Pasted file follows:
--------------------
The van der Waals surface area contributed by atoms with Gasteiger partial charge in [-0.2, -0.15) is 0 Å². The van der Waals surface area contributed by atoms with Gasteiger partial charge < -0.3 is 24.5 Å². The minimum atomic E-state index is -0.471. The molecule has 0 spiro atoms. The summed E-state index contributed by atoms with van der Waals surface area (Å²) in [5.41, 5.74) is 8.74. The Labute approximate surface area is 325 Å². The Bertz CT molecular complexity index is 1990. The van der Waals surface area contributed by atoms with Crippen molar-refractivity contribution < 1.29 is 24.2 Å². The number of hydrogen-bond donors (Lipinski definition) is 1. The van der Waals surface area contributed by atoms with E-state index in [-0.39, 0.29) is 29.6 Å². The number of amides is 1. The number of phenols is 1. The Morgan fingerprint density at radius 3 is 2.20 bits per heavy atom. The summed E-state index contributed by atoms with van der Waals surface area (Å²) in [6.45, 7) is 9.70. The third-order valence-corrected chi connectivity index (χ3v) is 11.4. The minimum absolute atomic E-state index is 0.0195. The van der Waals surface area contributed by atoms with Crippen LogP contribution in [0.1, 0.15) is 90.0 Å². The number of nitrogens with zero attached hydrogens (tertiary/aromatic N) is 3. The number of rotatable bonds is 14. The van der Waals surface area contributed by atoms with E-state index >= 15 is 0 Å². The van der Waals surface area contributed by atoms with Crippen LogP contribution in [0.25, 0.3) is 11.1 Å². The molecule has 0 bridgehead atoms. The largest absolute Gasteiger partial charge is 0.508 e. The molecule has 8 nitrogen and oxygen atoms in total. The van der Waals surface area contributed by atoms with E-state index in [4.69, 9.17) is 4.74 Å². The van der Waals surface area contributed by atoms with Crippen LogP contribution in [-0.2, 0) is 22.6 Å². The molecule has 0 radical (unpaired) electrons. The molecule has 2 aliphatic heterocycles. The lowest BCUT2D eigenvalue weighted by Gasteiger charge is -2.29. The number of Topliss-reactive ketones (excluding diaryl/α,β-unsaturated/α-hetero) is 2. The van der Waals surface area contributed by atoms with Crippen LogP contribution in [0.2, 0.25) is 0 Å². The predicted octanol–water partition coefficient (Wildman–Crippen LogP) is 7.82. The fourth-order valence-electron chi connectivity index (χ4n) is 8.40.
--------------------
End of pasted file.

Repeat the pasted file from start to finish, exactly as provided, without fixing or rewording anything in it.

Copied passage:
The van der Waals surface area contributed by atoms with Gasteiger partial charge in [-0.2, -0.15) is 0 Å². The van der Waals surface area contributed by atoms with Gasteiger partial charge < -0.3 is 24.5 Å². The minimum atomic E-state index is -0.471. The molecule has 0 spiro atoms. The summed E-state index contributed by atoms with van der Waals surface area (Å²) in [5.41, 5.74) is 8.74. The Labute approximate surface area is 325 Å². The Bertz CT molecular complexity index is 1990. The van der Waals surface area contributed by atoms with Crippen molar-refractivity contribution < 1.29 is 24.2 Å². The number of hydrogen-bond donors (Lipinski definition) is 1. The van der Waals surface area contributed by atoms with E-state index in [-0.39, 0.29) is 29.6 Å². The number of amides is 1. The number of phenols is 1. The Morgan fingerprint density at radius 3 is 2.20 bits per heavy atom. The summed E-state index contributed by atoms with van der Waals surface area (Å²) in [6.45, 7) is 9.70. The third-order valence-corrected chi connectivity index (χ3v) is 11.4. The minimum absolute atomic E-state index is 0.0195. The van der Waals surface area contributed by atoms with Crippen LogP contribution in [0.1, 0.15) is 90.0 Å². The number of nitrogens with zero attached hydrogens (tertiary/aromatic N) is 3. The number of rotatable bonds is 14. The van der Waals surface area contributed by atoms with E-state index >= 15 is 0 Å². The van der Waals surface area contributed by atoms with Crippen LogP contribution in [0.25, 0.3) is 11.1 Å². The molecule has 0 bridgehead atoms. The largest absolute Gasteiger partial charge is 0.508 e. The molecule has 8 nitrogen and oxygen atoms in total. The van der Waals surface area contributed by atoms with E-state index in [4.69, 9.17) is 4.74 Å². The van der Waals surface area contributed by atoms with Crippen LogP contribution in [-0.2, 0) is 22.6 Å². The molecule has 0 radical (unpaired) electrons. The molecule has 2 aliphatic heterocycles. The lowest BCUT2D eigenvalue weighted by Gasteiger charge is -2.29. The number of Topliss-reactive ketones (excluding diaryl/α,β-unsaturated/α-hetero) is 2. The van der Waals surface area contributed by atoms with Crippen LogP contribution in [0.2, 0.25) is 0 Å². The predicted octanol–water partition coefficient (Wildman–Crippen LogP) is 7.82. The fourth-order valence-electron chi connectivity index (χ4n) is 8.40.